RTKnet: Spills

Louisina Police Are Working for BP (Mother Jones)

The ACLU has given Louisiana police a warning after they stopped members of the public from filming at sites impacted by the Deepwater Horizon spill on behalf of BP. "No one...has the legal right to interfere with public access to public places or the recording of activities that occur there. Nor may law enforcement officials cooperate with private companies in denying such access to the public."

(01 Jul 2010)

Louisiana Governor Won't Disclose Oil Spill Records (New York Times)

Louisiana Gov. Bobby Jindal vetoed an amendment to a state bill that would have given the public access to all records from his office regarding the Deepwater Horizon spill. Gov. Jindal alleged that “Such access could impair the state’s legal position both in responding to the disaster that is unfolding and in seeking remedies for economic injury and natural resource damage.”

(01 Jul 2010)

Health of Exxon Valdez Clean-Up Workers Never Studied (McClatchy)

More than 20 years after the Exxon Valdez spill, scientistists are unaware of the long-term health effects that the thousands of workers in the Gulf may face. Also startling, BP is not taking note of the majority of workers' complaints of illness. An Anchorage lawyer asserted the need for a study of workers' health with recorded links between illness and oil exposure. "If you're the oil industry, you may or may not have this data. Lord knows, you're not going to want to publish it."

(30 Jun 2010)

Data Reveal Colorado Oil Spills Exceed 5 Million Gallons (

Using a state database of industry reports of oil spills, the Denver Post reveals that there have been nearly 1,000 oil spills in the past 2 1/2 years in Colorado, totaling approximately 5.2 million gallons, or nearly half of the oil released from the Exxon Valdez spill. The National Wildlife Federation asserts, "It's about the public's right to know and what's going into the streams and aquifers around the state."

(28 Jun 2010)

Flawed Emergency Response Plans Endemic in the Gulf (Dallas Morning News)

Oil companies drilling off the coast of Texas at depths far greater than BP's Deepwater Horizon are relying on similarly inadequate emergency response plans. Evidently, "the Minerals Management Service has not increased its scrutiny when companies sought to drill at extreme depths."

(28 Jun 2010)

BP Continues to Use Surface Dispersants Despite Directive (NY Times)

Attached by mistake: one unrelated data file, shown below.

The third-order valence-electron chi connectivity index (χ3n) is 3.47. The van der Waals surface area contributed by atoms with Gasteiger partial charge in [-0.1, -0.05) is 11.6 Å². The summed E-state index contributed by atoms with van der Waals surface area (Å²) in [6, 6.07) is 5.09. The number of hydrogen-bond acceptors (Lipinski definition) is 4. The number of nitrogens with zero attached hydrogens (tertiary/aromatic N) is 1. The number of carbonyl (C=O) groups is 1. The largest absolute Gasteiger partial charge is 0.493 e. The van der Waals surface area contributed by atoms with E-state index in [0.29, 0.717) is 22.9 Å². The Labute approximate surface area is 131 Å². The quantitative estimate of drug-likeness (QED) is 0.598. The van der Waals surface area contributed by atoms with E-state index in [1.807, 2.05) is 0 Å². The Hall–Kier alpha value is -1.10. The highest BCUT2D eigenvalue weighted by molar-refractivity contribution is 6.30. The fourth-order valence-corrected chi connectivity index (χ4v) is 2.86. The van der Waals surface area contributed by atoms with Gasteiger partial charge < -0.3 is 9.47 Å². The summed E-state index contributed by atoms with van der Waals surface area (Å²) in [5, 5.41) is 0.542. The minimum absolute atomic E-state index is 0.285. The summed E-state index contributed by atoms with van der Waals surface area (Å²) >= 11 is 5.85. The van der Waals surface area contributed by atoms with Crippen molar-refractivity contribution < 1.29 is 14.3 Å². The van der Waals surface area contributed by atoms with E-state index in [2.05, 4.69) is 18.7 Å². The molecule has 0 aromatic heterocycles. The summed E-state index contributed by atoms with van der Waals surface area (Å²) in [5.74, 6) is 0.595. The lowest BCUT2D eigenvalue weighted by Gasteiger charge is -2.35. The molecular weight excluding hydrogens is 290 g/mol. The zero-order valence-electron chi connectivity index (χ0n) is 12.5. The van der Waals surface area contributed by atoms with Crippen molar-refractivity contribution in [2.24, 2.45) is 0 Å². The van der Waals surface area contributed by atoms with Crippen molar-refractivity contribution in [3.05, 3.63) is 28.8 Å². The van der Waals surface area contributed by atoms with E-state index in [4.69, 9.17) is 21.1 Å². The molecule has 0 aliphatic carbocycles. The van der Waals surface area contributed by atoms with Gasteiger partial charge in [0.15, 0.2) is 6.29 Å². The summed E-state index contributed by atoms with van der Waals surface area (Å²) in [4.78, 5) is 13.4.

BP is still applying dispersant Corexit 9500 to the surface of the Gulf even after the EPA issued a directive ordering the company to desist. Scientists are concerned about the dispersant's impact on marine life and the health of workers who are exposed to the chemical daily. 

(25 Jun 2010)

Louisiana Police Pull Over Activist at Request of BP (Mother Jones)

Louisiana police continue to restrict media coverage of the BP spill cleanup despite government directives. Mother Jones reports that Louisiana police are collaborating with BP to prevent citizens' access to information. An environmental activist was filming near the Deepwater Horizon response command building when a police officer asserted that "BP doesn't want any filming" and strongly suggested he "get lost."

(22 Jun 2010)

Gulf Oil Full of Methane, Adding New Concerns (The Associated Press)

The crude oil gushing from the destroyed BP rig contains approximately 40 percent methane. Scientists have found that the water surrounding the spill contains methane concentrations up to 10,000 times higher than normal, with oxygen levels depleted by over 40%. The combination could lead to hypoxic "dead zones" that are uninhabitable by marine wildlife and plants.

(21 Jun 2010)

BP Chief Offers Answers, But Not to Liking of House Committee (New York Times)

BP CEO Tony Hayward refused to directly answer questions or take responsibility for the spill when testifying to the oversight and investigations panel of the House Energy and Commerce Committee. Chairman Waxman (D-CA) accused Hayward of "stonewalling" and criticized his responses by asserting, "Your evasion will make our job more difficult and impede our understanding of what went wrong."

(18 Jun 2010)

As Mess is Sent to Landfills, Officials Worry About Safety (New York Times)

Although BP's environmental unit claims that oily waste material is not hazardous, environmental lawyers, local officials, and residents surrounding landfills are worried about health risks. Chemist Marianne L. Horinko of the EPA asserts, "I think these communities are properly concerned...If you have a sufficient concentration [of oil waste], it will exhibit the characteristics of toxicity."

(17 Jun 2010)